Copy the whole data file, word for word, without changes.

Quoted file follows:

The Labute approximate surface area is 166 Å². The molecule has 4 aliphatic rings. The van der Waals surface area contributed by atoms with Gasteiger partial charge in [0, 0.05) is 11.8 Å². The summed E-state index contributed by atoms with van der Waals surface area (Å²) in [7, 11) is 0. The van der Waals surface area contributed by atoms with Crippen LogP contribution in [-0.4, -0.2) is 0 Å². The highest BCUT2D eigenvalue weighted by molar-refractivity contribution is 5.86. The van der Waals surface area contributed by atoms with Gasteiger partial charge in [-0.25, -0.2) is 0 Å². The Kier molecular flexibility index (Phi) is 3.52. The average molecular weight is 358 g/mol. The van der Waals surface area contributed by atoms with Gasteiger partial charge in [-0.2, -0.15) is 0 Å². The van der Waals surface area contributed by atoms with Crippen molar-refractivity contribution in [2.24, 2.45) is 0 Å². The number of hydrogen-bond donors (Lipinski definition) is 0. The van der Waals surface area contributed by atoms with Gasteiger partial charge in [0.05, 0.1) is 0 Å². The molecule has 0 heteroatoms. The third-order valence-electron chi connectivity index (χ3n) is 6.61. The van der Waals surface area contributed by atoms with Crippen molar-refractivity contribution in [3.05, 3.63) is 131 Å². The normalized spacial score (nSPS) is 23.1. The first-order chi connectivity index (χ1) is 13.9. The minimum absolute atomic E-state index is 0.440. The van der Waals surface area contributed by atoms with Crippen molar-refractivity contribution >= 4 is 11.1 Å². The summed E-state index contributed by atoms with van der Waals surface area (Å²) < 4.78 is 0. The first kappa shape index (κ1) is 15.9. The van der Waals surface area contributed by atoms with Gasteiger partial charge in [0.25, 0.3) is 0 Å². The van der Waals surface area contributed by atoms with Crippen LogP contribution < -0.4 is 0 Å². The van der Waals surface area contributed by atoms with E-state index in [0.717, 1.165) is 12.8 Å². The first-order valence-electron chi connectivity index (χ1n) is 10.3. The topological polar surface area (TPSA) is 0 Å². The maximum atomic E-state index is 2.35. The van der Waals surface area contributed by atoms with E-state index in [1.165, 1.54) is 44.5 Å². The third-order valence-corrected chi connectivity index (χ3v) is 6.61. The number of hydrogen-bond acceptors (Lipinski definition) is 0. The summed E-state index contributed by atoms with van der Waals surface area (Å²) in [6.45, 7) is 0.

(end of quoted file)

The Labute approximate surface area is 166 Å². The molecule has 4 aliphatic rings. The van der Waals surface area contributed by atoms with Gasteiger partial charge in [0, 0.05) is 11.8 Å². The summed E-state index contributed by atoms with van der Waals surface area (Å²) in [7, 11) is 0. The van der Waals surface area contributed by atoms with Crippen LogP contribution in [-0.4, -0.2) is 0 Å². The highest BCUT2D eigenvalue weighted by molar-refractivity contribution is 5.86. The van der Waals surface area contributed by atoms with Gasteiger partial charge in [-0.25, -0.2) is 0 Å². The Kier molecular flexibility index (Phi) is 3.52. The average molecular weight is 358 g/mol. The van der Waals surface area contributed by atoms with Gasteiger partial charge in [-0.2, -0.15) is 0 Å². The van der Waals surface area contributed by atoms with Crippen molar-refractivity contribution in [2.24, 2.45) is 0 Å². The number of hydrogen-bond donors (Lipinski definition) is 0. The van der Waals surface area contributed by atoms with Gasteiger partial charge in [0.05, 0.1) is 0 Å². The molecule has 0 heteroatoms. The third-order valence-electron chi connectivity index (χ3n) is 6.61. The van der Waals surface area contributed by atoms with Crippen molar-refractivity contribution in [3.05, 3.63) is 131 Å². The normalized spacial score (nSPS) is 23.1. The first-order chi connectivity index (χ1) is 13.9. The minimum absolute atomic E-state index is 0.440. The van der Waals surface area contributed by atoms with Crippen molar-refractivity contribution >= 4 is 11.1 Å². The summed E-state index contributed by atoms with van der Waals surface area (Å²) < 4.78 is 0. The first kappa shape index (κ1) is 15.9. The van der Waals surface area contributed by atoms with Gasteiger partial charge in [0.25, 0.3) is 0 Å². The van der Waals surface area contributed by atoms with Crippen LogP contribution < -0.4 is 0 Å². The van der Waals surface area contributed by atoms with E-state index in [0.717, 1.165) is 12.8 Å². The first-order valence-electron chi connectivity index (χ1n) is 10.3. The topological polar surface area (TPSA) is 0 Å². The maximum atomic E-state index is 2.35. The van der Waals surface area contributed by atoms with E-state index in [1.165, 1.54) is 44.5 Å². The third-order valence-corrected chi connectivity index (χ3v) is 6.61. The number of hydrogen-bond acceptors (Lipinski definition) is 0. The summed E-state index contributed by atoms with van der Waals surface area (Å²) in [6.45, 7) is 0.